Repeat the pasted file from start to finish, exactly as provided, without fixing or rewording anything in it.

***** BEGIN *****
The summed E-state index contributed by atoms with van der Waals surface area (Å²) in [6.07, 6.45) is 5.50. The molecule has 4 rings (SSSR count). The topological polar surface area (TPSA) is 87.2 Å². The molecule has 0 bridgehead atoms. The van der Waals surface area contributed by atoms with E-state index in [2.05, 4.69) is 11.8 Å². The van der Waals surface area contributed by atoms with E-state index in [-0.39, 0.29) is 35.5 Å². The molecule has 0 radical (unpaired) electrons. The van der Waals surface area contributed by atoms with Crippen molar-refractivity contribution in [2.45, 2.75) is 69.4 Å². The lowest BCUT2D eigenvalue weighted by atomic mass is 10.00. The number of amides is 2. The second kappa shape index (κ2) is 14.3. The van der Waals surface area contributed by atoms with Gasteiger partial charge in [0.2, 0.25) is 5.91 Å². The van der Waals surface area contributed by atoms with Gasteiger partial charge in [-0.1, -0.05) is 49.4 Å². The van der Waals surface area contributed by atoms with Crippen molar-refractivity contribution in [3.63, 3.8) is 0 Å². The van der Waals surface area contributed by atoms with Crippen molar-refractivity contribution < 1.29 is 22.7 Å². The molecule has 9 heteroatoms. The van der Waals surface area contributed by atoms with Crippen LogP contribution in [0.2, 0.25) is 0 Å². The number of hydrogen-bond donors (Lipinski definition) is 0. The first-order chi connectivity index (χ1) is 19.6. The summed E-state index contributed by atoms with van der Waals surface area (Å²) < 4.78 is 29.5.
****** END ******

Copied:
The summed E-state index contributed by atoms with van der Waals surface area (Å²) in [6.07, 6.45) is 5.50. The molecule has 4 rings (SSSR count). The topological polar surface area (TPSA) is 87.2 Å². The molecule has 0 bridgehead atoms. The van der Waals surface area contributed by atoms with E-state index in [2.05, 4.69) is 11.8 Å². The van der Waals surface area contributed by atoms with E-state index in [-0.39, 0.29) is 35.5 Å². The molecule has 0 radical (unpaired) electrons. The van der Waals surface area contributed by atoms with Crippen molar-refractivity contribution in [2.45, 2.75) is 69.4 Å². The lowest BCUT2D eigenvalue weighted by atomic mass is 10.00. The number of amides is 2. The second kappa shape index (κ2) is 14.3. The van der Waals surface area contributed by atoms with Gasteiger partial charge in [0.2, 0.25) is 5.91 Å². The van der Waals surface area contributed by atoms with Gasteiger partial charge in [-0.1, -0.05) is 49.4 Å². The van der Waals surface area contributed by atoms with Crippen molar-refractivity contribution in [3.63, 3.8) is 0 Å². The van der Waals surface area contributed by atoms with Crippen molar-refractivity contribution < 1.29 is 22.7 Å². The molecule has 9 heteroatoms. The van der Waals surface area contributed by atoms with Crippen LogP contribution in [0.2, 0.25) is 0 Å². The number of hydrogen-bond donors (Lipinski definition) is 0. The first-order chi connectivity index (χ1) is 19.6. The summed E-state index contributed by atoms with van der Waals surface area (Å²) < 4.78 is 29.5.